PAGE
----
- Measure your hemoglobin. Hemoglobin is an iron-rich protein found in red blood cells that allows the cells to carry oxygen from your lungs to other parts of your body, and to carry carbon dioxide from other parts of your body to your lungs so that it can be exhaled. Low hemoglobin is a sign of anemia — a lack of healthy red blood cells.
- Check immunity to certain infections. This typically includes rubella and chickenpox (varicella) — unless proof of vaccination or natural immunity is documented in your medical history.
- Detect exposure to other infections. Your health care provider might suggest blood tests to detect various other infections, such as hepatitis B, syphilis, gonorrhea or chlamydia, and HIV, the virus that causes AIDS. A urine sample will be tested for signs of infection.
Screening tests for fetal abnormalities
Prenatal tests can provide valuable information about your baby's health. Your health care provider might offer ultrasound, blood tests or other screening tests to detect fetal abnormalities.
Your health care provider will discuss the importance of proper nutrition and prenatal vitamins. Your first prenatal visit is a good time to discuss exercise, sex during pregnancy and other lifestyle issues. You might also discuss your work environment and the use of medications during pregnancy.
If you smoke, ask your health care provider for suggestions to help you quit.
Normal Discomforts of Pregnancy
You might notice many changes in your body early in your pregnancy. Your breasts might be tender and swollen. Nausea with or without vomiting, called morning sickness, also is common. Talk to your healthcare provider if your morning sickness is severe.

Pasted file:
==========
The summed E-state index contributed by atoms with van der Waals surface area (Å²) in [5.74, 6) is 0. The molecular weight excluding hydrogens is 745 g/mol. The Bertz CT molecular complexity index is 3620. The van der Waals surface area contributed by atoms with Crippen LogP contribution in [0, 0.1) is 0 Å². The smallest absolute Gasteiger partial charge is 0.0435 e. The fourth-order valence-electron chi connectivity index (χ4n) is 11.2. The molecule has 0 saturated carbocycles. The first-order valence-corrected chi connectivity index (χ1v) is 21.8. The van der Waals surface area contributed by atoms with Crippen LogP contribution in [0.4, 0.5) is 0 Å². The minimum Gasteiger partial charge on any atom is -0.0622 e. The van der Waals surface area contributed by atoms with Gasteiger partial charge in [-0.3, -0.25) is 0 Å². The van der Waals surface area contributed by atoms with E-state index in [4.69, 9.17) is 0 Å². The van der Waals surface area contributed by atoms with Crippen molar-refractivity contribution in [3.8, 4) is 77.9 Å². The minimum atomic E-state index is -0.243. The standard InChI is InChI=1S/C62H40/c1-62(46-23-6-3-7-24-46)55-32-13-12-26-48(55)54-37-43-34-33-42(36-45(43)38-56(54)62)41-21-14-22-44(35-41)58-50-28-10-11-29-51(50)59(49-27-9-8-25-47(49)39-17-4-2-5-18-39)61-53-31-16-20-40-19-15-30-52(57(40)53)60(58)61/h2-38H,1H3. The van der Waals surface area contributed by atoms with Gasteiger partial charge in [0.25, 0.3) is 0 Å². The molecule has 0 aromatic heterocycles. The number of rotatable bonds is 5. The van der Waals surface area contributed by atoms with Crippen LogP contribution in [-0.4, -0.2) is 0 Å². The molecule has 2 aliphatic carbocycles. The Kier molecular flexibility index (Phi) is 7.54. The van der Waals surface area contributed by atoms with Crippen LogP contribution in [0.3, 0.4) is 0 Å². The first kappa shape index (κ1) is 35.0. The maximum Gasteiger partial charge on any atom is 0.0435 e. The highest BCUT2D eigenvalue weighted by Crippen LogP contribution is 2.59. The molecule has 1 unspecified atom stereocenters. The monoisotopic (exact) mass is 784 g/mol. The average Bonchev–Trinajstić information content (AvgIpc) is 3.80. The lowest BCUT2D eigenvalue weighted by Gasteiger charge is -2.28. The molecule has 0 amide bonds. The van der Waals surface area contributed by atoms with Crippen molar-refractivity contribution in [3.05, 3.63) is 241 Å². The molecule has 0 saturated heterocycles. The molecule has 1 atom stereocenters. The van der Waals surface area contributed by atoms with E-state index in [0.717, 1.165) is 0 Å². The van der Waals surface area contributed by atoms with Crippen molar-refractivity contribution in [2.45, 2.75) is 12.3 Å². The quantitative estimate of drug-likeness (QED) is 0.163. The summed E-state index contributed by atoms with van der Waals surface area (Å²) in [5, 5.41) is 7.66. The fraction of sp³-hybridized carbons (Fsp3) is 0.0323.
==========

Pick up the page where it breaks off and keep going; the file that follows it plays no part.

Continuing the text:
Subsequent prenatal visits — often scheduled about every four weeks during the first trimester — will probably be shorter than the first. Your health care provider will check your weight and blood pressure, and you'll discuss any concerns.
Near the end of the first trimester — by about nine to 12 weeks of pregnancy — you might be able to hear your baby's heartbeat with a small device that bounces sound waves off your baby's heart (Doppler).
Remember, your health care provider is there to support you throughout your pregnancy. Your prenatal appointments are an ideal time to discuss any questions or concerns — including things that might be uncomfortable or embarrassing.
Also find out how to reach your health care provider between appointments. Knowing help is available when you need it can offer precious peace of mind.
July 31, 2015
- Lockwood CJ, et al. The initial prenatal assessment and routine prenatal care. http://www.uptodate.com/home. Accessed July 9, 2015.
- Prenatal care and tests. Office on Women's Health. http://www.womenshealth.gov/pregnancy/you-are-pregnant/prenatal-care-tests.html. Accessed July 9, 2015.
- Cunningham FG, et al. Prenatal care. In: Williams Obstetrics. 24th ed. New York, N.Y.: The McGraw-Hill Companies; 2014. http://www.accessmedicine.com. Accessed July 9, 2015.
- You and your baby: Prenatal Care, Labor and Delivery, and Postpartum Care. Washington, D.C.: American College of Obstetricians and Gynecologists; 2014:1.
- Lockwood CJ, et al. Prenatal care (second and third trimesters). http://www.uptodate.com/home. Accessed July 9, 2015.